A Rough Start to the Year
It’s been a rough start for the year in the stock market. To find a worse performance through the end of April, you have to go all the
way back to 1970. It gets far less press but this has also been the worst start to the year for the bond market, going back to 1990. It’s not necessarily the depth of the declines that are hurting, it’s that it’s happening in stocks and bonds at the same time. This has been a painful environment because there really has been nowhere to hide.
Most everyone understands that when they invest in the stock market, there will be ups and downs. In exchange for dealing with the ups and downs, investors normally are rewarded with higher returns over time. Most investors also understand how diversification is supposed to work; when stocks go down, the bonds / fixed income side of my portfolio will buffer the downside. Well, that’s not happening at the moment, which is why, along with inflation, a war, and other factors, this environment feels really bad. These stats tell the story of how rare the current environment is:
The last 8 times the S&P 500 was down in a calendar year, Bonds finished the year up, cushioning the blow. Very different story thus far in 2022
Number of times US stocks and 10 year bonds have been down in the same year the last 100 years? Twice.
With data going back to 1976, this is the first time ever that both stocks and bonds are in a >10% drawdown at the same time.
Going back to 1950, the S&P 500 has had a positive annual return 56 out of 71 years, or 79% of the time. But as we know all too well, stocks don’t go up in a straight line. Temporary declines never feel that way in real time. The average intra-year drawdown going back to 1950 is 13.6%. Interestingly, that’s almost exactly where the market closed on Friday. We’re seeing some individual stocks (and not small ones) have very large declines. We’re seeing losses in bonds that we haven’t experienced in four decades. We’ve got inflation and the Fed removing liquidity from the market. So while it’s factually true that we are right at the average drawdown, there are all sorts of reasons why 2022 doesn’t feel average.
It’s a difficult environment for investors and nobody knows when it is going to get easier. You’ve heard this from us before but it is worth repeating. Making big changes to your investment strategy now, during periods of heightened fear and volatility, is probably not a great idea. Changing strategies or asset allocations in response to recent market events may make you feel better for a short while, but it is almost never a good long-term idea. This is true for us as advisors as well. We are not going to throw diversification out the window just because it hasn’t helped over the last 6 months. I strongly believe that having a rules-based process helps in times like these. The goal of our AFP Defined Risk strategy is not to prevent all losses within a portfolio. It is impossible to prevent all losses. We are trying to prevent catastrophic losses. Following a process is also a way to logically counter our human tendency to overthink and outguess where the market will go next and end up derailing our own plans.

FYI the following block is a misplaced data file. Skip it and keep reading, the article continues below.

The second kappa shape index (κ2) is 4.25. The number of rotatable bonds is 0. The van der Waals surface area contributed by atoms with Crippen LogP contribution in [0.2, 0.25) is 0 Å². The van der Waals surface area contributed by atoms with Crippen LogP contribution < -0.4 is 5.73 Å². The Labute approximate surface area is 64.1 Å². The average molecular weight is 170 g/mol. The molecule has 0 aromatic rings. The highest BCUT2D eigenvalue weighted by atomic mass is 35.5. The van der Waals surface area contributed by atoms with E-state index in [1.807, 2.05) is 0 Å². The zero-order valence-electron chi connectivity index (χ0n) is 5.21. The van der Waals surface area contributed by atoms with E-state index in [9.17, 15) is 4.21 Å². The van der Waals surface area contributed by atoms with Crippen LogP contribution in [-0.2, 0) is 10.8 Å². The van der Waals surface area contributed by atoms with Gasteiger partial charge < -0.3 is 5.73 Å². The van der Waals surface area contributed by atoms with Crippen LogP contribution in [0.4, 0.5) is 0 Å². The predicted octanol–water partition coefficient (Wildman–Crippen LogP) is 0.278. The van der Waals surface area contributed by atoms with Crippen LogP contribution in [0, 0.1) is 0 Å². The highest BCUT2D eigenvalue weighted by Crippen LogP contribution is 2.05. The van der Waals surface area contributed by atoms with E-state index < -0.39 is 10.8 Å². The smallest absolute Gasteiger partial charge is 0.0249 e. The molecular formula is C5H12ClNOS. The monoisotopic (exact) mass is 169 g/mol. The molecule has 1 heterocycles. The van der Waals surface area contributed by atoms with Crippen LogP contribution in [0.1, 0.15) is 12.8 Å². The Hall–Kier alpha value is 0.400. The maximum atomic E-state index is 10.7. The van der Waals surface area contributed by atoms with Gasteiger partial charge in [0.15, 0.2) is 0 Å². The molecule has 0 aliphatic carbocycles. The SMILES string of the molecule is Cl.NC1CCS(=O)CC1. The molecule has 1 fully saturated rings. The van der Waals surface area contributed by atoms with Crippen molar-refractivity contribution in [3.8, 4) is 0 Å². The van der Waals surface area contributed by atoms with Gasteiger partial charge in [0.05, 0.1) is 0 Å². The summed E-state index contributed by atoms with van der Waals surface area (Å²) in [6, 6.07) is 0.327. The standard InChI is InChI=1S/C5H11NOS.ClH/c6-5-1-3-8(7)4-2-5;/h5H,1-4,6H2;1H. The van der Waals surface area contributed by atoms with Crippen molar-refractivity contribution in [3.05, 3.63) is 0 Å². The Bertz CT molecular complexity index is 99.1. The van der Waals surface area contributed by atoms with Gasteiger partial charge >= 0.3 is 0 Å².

The news is not all bad. The reason bonds are down is because interest rates are rising. While this is painful in the short-term, over the long-term that means higher returns for fixed income investors. Historically, the higher the starting yield, the higher the forward returns are for bonds. Higher yields will ultimately be a good thing. Newsflash – buying stocks when they’re on sale tends to be a winning strategy over the long run. Every correction can feel like it’s going to be the end of the world, but most of the time the world does not in fact come to an end. Volatility can create opportunities and we will be looking to take advantage of these opportunities as they present themselves. In 59 of the last 94 years there has been a double-digit correction in the S&P 500, so double-digit corrections are pretty common. In those 59 years, 58% of the time the market finished positive for the year and 39% of the time the market finished the year with double-digit gains.
Bottom Line: It has been a very rough start to the year but it’s important to remember that investors who are patient enough to deal with difficult times are usually rewarded in the long run. “The stock market is a device for transferring money from the impatient to the patient.” — Warren Buffett
As always, please give us a call if you would like to discuss your investments and/or your financial plan.